The holiday season is an exciting time of year for businesses. However, the holiday rush stretches their resources thin as some businesses try to meet the high demand. For others, work has slowed down considerably and won’t pick up again until spring.
Whether your workload rises or falls this holiday season, scheduling out your business responsibilities will help you make the most of the winter months. The following tips can help you organize your efforts, manage your time, and execute plans needed for holiday success:
Plan in Advance
Your holiday scheduling should start well before the snow begins to fall. There are many things you need to get in order in advance that will make the holiday season so much easier to handle. So start making your plan as soon as possible.
All of your shipping should be done now—that’s one of the best things you can plan in advance. Stocking up in advance can get you what you need without backorders and shortages cutting off your supply. Any other infrastructure adjustments you can think of should also go into this plan.
Make a Daily Checklist
Each day, set a checklist of things you want to accomplish for that day. Your checklist can include any scheduled appointments you have, sales calls to make, or logistical tasks that need to be completed. You can have a checklist for the entire team—or you can break it down for each individual employee.
For busy companies, this will help break down the workload into more manageable doses. It also ensures that nothing falls through the cracks due to the high intensity of the season.
For companies that are slow going this time of year, a checklist can provide some tasks to be completed when there’s no other work to be done. So start making checklists for deep cleans, organizational overhauls, and new year planning.
Pin Down Your Employees’ Scheduling
Getting your team’s work schedules in sync will get your company to hit the ground running each and every day. Reducing scheduling confusion and making sure every day is well-staffed will take care of many holiday headaches.
Businesses with high demand levels will need to make sure that enough employees are scheduled each day to take on the workload. They can even consider hiring seasonal employees to take some of the strain off regular employees who don’t want to work too much overtime.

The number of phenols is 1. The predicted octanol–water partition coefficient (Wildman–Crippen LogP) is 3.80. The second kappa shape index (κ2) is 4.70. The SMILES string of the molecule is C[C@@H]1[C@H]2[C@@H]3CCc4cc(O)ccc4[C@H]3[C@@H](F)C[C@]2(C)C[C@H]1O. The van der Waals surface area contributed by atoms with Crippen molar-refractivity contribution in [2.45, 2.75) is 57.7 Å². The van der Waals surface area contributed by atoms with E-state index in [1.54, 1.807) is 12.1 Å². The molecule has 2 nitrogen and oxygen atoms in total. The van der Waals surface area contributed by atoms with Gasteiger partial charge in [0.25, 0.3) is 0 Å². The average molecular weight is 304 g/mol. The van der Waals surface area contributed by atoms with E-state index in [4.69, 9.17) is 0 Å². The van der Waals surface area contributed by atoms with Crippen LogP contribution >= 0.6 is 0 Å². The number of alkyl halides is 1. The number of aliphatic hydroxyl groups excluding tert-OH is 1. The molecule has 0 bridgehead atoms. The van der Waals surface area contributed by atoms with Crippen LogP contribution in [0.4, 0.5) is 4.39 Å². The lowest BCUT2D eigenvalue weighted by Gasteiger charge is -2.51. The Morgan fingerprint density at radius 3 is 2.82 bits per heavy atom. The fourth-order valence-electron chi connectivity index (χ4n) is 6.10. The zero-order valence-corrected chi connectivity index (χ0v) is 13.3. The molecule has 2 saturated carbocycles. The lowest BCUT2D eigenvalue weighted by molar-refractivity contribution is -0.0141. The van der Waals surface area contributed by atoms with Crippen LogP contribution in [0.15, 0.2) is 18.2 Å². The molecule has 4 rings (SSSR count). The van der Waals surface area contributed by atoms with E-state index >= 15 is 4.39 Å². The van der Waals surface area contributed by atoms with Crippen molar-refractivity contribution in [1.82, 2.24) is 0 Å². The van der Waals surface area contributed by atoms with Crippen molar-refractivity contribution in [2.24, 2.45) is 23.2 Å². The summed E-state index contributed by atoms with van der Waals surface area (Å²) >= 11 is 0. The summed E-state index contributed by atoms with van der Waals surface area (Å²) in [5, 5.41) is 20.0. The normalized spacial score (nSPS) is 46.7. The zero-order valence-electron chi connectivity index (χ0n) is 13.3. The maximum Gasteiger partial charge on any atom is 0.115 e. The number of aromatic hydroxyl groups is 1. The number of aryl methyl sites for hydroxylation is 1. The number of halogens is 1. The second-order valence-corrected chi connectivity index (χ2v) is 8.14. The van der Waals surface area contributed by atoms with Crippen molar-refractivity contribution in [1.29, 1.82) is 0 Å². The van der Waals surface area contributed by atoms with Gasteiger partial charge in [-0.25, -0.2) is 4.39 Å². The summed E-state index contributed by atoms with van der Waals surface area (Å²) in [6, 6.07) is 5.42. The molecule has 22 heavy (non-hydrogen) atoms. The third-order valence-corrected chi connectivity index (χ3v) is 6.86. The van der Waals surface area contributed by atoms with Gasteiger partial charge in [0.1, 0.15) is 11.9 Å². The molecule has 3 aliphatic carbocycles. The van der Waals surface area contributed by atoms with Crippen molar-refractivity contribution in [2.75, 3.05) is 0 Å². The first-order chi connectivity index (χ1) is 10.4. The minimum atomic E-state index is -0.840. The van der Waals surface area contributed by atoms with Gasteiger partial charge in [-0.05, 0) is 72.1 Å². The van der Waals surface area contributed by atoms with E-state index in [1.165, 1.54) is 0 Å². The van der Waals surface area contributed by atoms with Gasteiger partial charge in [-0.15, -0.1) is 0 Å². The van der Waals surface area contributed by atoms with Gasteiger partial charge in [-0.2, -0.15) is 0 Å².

When the holiday season slows to a standstill, you can consider adjusting your employee scheduling to give your workers more time off. If there’s no need to have a full staff clock in each day, you can cut costs by offering some extra vacation time to your employees.
Set Short Term Goals
Goals will give you something to work for until the end of the year. It will also concentrate your efforts on something attainable instead of doing nothing but a bunch of busywork.
You can set a goal to try and get ahead on shipments in an attempt to stay ahead of the demand or close up shop early for the weekend. You can also set goals for projected revenue, orders filled, and customer reviews. Whatever it is you hope to accomplish, make it a plan you can write down and measure.
Take Advantage of Holiday Marketing
The holiday season is one of the easiest times of year for businesses to market themselves. Consumers are more active this time of year in their hunt for gifts and sales. Holiday themes are easy to pull off for your graphics, videos, and other campaigns, as it’s what customers expect to see anyway.
Make a plan to push out plenty of holiday content to get customers lining out the door. With your other holiday preparations in place, you should have no problem with the boost your marketing will give you. To make the process a cinch, use your online calendar to lay out content in advance and watch it work its magic.
Make Room for Social Distancing
We still have some ongoing concerns about COVID-19 with the breakthrough cases and the Delta variant. Businesses need to keep the virus in mind when planning for this time of year, when stores typically get more crowded than usual, and social distancing will be put to the test.
You can try and use scheduling as a way to keep COVID-19 and the flu virus at bay. For example, if possible for your business, you can use an appointment booking method to better control the influx of customers, preventing crowds that make social distancing impossible. You can also spread out sales over a more extended period of time so that there’s no single rush of customers on a given day.
Give Back and Give Often
The holiday season is all about giving. You and your company should make the time in your schedule to give back to employees, customers, and the community as thanks for a successful year (or, in this case, surviving a difficult one).
You can partner with local charities and organizations to donate materials or put together a team of volunteers to help out with a project. You can also put together gift packages for your customers and employees, the backbone of any company. That is what the holidays are all about, after all.
You’ve had your plans ready for your successful holiday season done for months—now it’s time to execute them. The further ahead you’re able to schedule out, the better prepared you’ll be for anything that comes your way.
By Howie Jones